pocket to the sympathetic skins to relieve the ugliness of the new
windows, this new platform above a backwater street.


I’m painting in oils from photomorphs. and when I paint like a machine,
from the machine, from printouts of scans altered, I feel its all too
contrived, that I am not impulsive enough. Yeah, right. Oh there’s still
a lot of room for accident, and you want that, but it’s scary when it
all works like clockwork and the accumulation of notions get to the
print, or to the wall on which one establishes one’s perspective. When
the fascination lasts through the mechanics.

And you. Say there’s a party tonight and you don’t want to frighten the
beast in the barnyard on which so much depends, you don’t want to seem
unfeeling, but then again it is one thing to feel and another thing to
observe feeling and the noisiest suffering is not always the deepest,
nor the rowdiest pleasure the deepest. You wonder how you’ll get out of
this one.

I’m fine. Better alone than in company really.

Even the guitar seems content, stays in tune, no longer stretches in
boredom when I’m not looking. It seems a little more sensitive to my

The new paintbrushes are all broken in nicely, scrubbed but looking
rumpled, a little pensive, so recently virgin. Shed of a few romantic

That would be a funny name for one of those quaint little art emporiums
you see along the highway side here, ones with a few cheap lawn chairs
and plywood ornaments for sale out front. They sell like pussy and they
pay the rent. Shed of a Few Romantic Notions. I’m airing the mosquito
netting for the bed out here and aiming for something out of the jewell
in the crown. Looks more like a Klondike whorehouse. What with the
stuffed bears. Alex and Camille.

I in no way regret this solitude in which I now must stand before the
pictures. The absence of commentary. Lord, I find my head is full of
natter even though my old friends and enemies are gone. It was pretty
much just me, all along. I’d become bored with canvasses, or dreaded so
much the chatter in my head that seemed to increase with each brush
stroke that I felt I would not paint. Not that each painting was in any
way a dissertation about painting. I just accumulated marks and tried to
recognize the more deft of them and replaced the idiotic moves with
better ones, layered over idiocy. I was dogged.

Somebody would buy a picture once in a while and it was always somebody
more respectable than me, there was always that bit of encouragement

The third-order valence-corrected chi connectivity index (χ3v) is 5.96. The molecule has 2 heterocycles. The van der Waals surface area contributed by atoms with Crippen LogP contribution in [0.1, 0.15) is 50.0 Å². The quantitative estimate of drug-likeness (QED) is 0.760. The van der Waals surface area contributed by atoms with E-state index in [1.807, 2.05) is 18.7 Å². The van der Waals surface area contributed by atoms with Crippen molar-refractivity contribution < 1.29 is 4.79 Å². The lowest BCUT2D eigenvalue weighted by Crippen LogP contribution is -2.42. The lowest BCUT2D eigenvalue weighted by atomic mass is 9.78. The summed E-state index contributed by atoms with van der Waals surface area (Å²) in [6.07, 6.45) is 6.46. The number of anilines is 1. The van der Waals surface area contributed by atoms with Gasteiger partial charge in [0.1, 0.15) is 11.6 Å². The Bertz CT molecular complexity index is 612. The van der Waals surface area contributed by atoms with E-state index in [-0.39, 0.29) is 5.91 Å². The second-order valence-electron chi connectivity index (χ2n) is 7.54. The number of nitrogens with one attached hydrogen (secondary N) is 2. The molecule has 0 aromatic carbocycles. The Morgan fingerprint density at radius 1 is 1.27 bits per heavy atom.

that paid an injun’s bill and made me feel I was in some measure
understood and communicating something, sometimes, to which another
human being might relate sympathetically. See as worth a pinch of coon

Painting’s lonely. That’s why people give it up really, or take lessons
and paint in company, hang out in school, join collectives. And why the
work we see is so democratically, companionably dull. Peer Pressure,
har. Much as the blog and contact it engenders distract from painting
sometimes though, they ease the sense of being cut off. Operating in a
void. I’m self amusing, but I get a little wistful if I tune in to the
dogs calling back and forth across town as the moon climbs. I think it
is not too late for a moment. I’d like to give up manufacturing and
niggering in the yard and spend a little time with the ones I hold dear.


When I keep an eye on the cats, across the way some evenings, I stand in
the pool with the water to my waist like you do in that painting. I
adopt your position as best I can. I like watching the bats flick over
the high hedge that conceals me and my private considerations, the loss
and gain that come with beauty. And the darkness falls. I swim without a
buddy quite confidently and float without a bit of panic staring up at
the moon.

I’ve been drawing steadily, very realistic figures, and am starting to
paint over the drawings with grey and brown and blue tints. You’ll like
these pictures I think. They give me confidence I can at least draw a
figure in proportion. They’re somber things, or at least thoughtful.
Sensuous even.

You’ve listened to me maunder away about painting so much I’ve vowed to
myself it won’t be you listened for nothing. There is no theory anyway,